Poetry and the Upper Calder Valley seem to have some kind of affinity. After all, the last Poet Laureate came from Mytholmroyd, and the area currently hosts a new generation of wordsmiths.
As will become obvious during the Hebden Bridge Arts Festival.
The very first event of the Festival is a Ted Hughes guided walk, starting from Mytholmroyd and taking in sites and scenes from his childhood, with poema and biographical background at appropriate places. It involves some fairly strenuous walking fro 5 or 6 miles and the limited places must be pre-booked. The tour repeats on 10th July
Some of liveliest poetry being created locally today emanates from the Puzzle Hall Poets, and they travel up the valley to give a reading at Artsmill, Linden Mill on Monday June 27th
A couple of years ago The Observer featured the 30 poets who it predicted would be the pick of poetry's next generation, and two of them feature together, as part of "Book Weekend", at lunchtime on the middle Saturday of the Festival.
Amanda Dalton lives in Hebden Bridge and, used to organise courses for the Arvon Foundation at Lumb Bank (formerly Ted Hughes's house above Heptonstall). She is joined by Tobias Hill, one time Japan-based newspaper rock critic and Poet in Residence at London Zoo, and now author of three award willing poetry collections. Amanda and Tobias will be reading and discussing their work at the Little Theatre.
That same afternoon poet, editor and BBC radio producer Anthony Thwaite and his biographer wife Ann read from their works, and talk about a writing life spent teaching and lecturing the world over, during 50 years of marriage, in a session chaired by their friend Stephen Platten, the Bishop of Wakefield.
And poetry continues to be a part of "Book Weekend" at the Little Theatre the following day as American poet Saskia Hamilton reads from her previous two collections and launches her new work, published locally by Arc Publications.
Into the second week, and the therapeutic benefits of poetry are celebrated on Wednesday 6th July at Artsmill in "Survivors' Poetry".
And so on to the final Saturday, when Helen Clare reads from her debut collection "Mollusc", described by one critic as "a new seam opening up in British poetry- every rift loaded with ore" (those poets, eh!). She is joined for an evening of readings from their works at the Blue Pig in Midgehole by Chris Woods, who, like Clare, takes inspiration from the biological sciences, as well as the Pennine landscape.
Poetry is many things to many people, and quite a few of us at some time get round to expressing how we feel in a verse or two. Here, over two weeks, is a rare opportunity to catch a whole range of gifted poets sharing their craft with us, and, who knows, maybe inspiring another local laureate!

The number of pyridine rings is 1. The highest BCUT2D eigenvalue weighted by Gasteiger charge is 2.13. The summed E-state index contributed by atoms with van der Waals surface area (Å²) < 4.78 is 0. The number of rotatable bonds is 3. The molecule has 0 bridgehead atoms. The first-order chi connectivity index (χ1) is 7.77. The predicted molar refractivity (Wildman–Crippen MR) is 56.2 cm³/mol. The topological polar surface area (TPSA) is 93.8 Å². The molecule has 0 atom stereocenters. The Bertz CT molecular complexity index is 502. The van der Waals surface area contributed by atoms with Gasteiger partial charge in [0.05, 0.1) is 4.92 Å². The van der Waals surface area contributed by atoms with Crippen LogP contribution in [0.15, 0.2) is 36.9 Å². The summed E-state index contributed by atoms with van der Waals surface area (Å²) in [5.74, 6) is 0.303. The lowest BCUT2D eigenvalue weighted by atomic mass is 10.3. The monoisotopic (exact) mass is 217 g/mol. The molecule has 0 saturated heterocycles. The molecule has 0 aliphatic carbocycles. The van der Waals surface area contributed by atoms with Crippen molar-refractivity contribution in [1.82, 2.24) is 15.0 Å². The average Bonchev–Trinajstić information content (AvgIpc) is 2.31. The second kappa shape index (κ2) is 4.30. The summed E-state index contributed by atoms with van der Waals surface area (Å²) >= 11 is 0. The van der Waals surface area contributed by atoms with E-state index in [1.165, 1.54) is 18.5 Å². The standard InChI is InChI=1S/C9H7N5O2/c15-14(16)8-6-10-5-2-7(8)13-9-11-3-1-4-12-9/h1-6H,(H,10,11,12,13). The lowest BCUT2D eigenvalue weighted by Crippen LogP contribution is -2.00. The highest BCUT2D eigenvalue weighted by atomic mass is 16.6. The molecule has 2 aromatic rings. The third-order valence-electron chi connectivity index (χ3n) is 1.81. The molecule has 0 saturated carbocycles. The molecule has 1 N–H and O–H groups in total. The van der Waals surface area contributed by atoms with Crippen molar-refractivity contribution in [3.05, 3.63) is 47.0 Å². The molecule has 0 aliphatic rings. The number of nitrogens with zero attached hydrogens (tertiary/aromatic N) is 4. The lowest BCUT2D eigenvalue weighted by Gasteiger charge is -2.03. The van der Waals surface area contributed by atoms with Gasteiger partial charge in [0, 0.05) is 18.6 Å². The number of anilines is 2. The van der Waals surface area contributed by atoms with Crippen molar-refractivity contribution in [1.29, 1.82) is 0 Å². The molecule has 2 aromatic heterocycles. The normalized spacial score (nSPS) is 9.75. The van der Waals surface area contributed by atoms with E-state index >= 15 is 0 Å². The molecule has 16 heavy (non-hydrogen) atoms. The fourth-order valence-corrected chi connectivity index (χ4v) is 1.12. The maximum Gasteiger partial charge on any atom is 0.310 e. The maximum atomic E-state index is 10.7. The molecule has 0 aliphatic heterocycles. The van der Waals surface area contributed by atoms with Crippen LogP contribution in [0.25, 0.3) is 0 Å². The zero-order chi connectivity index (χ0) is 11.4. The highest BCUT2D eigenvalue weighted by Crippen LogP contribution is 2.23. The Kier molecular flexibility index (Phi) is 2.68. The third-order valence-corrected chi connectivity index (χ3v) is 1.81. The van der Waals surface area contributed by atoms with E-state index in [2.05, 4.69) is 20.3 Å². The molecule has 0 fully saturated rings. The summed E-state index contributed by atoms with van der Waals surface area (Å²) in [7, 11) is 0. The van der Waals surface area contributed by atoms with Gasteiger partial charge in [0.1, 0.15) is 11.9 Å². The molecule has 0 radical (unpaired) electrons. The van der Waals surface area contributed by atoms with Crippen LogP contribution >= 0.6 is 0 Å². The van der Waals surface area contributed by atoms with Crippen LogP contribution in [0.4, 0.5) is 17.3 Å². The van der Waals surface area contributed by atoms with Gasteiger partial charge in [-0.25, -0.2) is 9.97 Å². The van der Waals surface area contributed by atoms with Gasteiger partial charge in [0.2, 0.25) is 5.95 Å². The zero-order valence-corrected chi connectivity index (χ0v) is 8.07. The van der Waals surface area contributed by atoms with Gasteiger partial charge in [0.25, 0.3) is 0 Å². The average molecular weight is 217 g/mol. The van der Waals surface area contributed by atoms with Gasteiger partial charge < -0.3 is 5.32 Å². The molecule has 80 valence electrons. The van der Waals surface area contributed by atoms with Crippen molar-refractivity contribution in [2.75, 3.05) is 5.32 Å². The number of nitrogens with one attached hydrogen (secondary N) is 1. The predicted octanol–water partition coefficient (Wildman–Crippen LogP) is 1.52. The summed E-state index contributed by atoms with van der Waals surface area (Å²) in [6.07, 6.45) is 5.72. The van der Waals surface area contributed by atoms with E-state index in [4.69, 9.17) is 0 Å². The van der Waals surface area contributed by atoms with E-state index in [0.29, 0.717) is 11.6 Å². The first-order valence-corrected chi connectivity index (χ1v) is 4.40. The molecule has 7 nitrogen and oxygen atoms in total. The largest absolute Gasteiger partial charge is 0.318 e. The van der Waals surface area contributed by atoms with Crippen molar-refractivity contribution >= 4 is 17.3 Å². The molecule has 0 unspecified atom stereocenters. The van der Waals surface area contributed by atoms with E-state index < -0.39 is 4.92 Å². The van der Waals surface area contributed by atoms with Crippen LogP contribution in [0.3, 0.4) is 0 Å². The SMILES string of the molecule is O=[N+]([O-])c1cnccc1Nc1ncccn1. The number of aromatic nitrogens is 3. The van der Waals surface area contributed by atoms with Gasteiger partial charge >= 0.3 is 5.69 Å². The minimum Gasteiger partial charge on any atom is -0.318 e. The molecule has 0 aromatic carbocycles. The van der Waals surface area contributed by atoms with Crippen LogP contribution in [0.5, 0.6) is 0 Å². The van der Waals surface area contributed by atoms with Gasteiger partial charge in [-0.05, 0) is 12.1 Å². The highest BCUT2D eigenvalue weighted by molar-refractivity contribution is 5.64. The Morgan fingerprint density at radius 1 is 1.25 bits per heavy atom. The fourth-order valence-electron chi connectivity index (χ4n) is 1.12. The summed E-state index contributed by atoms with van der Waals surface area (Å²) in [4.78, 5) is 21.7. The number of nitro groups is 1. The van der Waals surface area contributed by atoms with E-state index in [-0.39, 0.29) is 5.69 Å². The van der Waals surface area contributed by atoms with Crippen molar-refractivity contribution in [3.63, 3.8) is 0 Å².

Hebden Bridge has been a magnet for artists for forty years, due in part to the availability of suitable low-cost accommodation resulting from the decline of traditional industry. All that has changed, with house prices soaring and former mills being converted to flats. Now, as with other small industries, affordable studio workspace is very hard to come by. Which is why such a range of space is being opened for public viewing as part of Hebden Bridge Arts Festival's Open Studio programme.
From the roof-glazed Northlight Studios on the top of Melbourne Mill - a working mill - through an artist who works with tiles in the cellar, digital 3D environments in the living room, and pattern design in the attic of his terraced house, to a studio in a garden hut, fifteen artists and collectives offer a chance to glimpse their work in the environment in which it was created. Full details are in the Festival Programme, that small golden booklet now available widely in the area.
The Hebden Bridge Arts Festival is not just about viewing what's on offer - there are opportunities to be a part of the creation too. Black Sheep Comedy Theatre, at the Little Theatre, improvise their hilarious and mischievous "Fairly Tales" directly from audience suggestions.
Calderdale Community Samba invite you to join them in making carnival costumes, dancing the samba and beating out monster rhythms.
A play about Virginia Woolf and Vita Sackville-West is followed by a question-and-answer session with the performers, Local Gardeners' Question Time is a chance to put your horticultural queries to local experts, and Calder Valley Voices, the area's own community choir, don't audition, don't expect members to read music, and believe that anyone and everyone can sing. They meet weekly, and can be seen in concert during the Festival.
For details of all Festival events either check out the programme (in local shops and tourist centres, or download from the hebweb) or call the Festival information line on 01422 842684.
The box office on Albert Street opens daily from mid-June.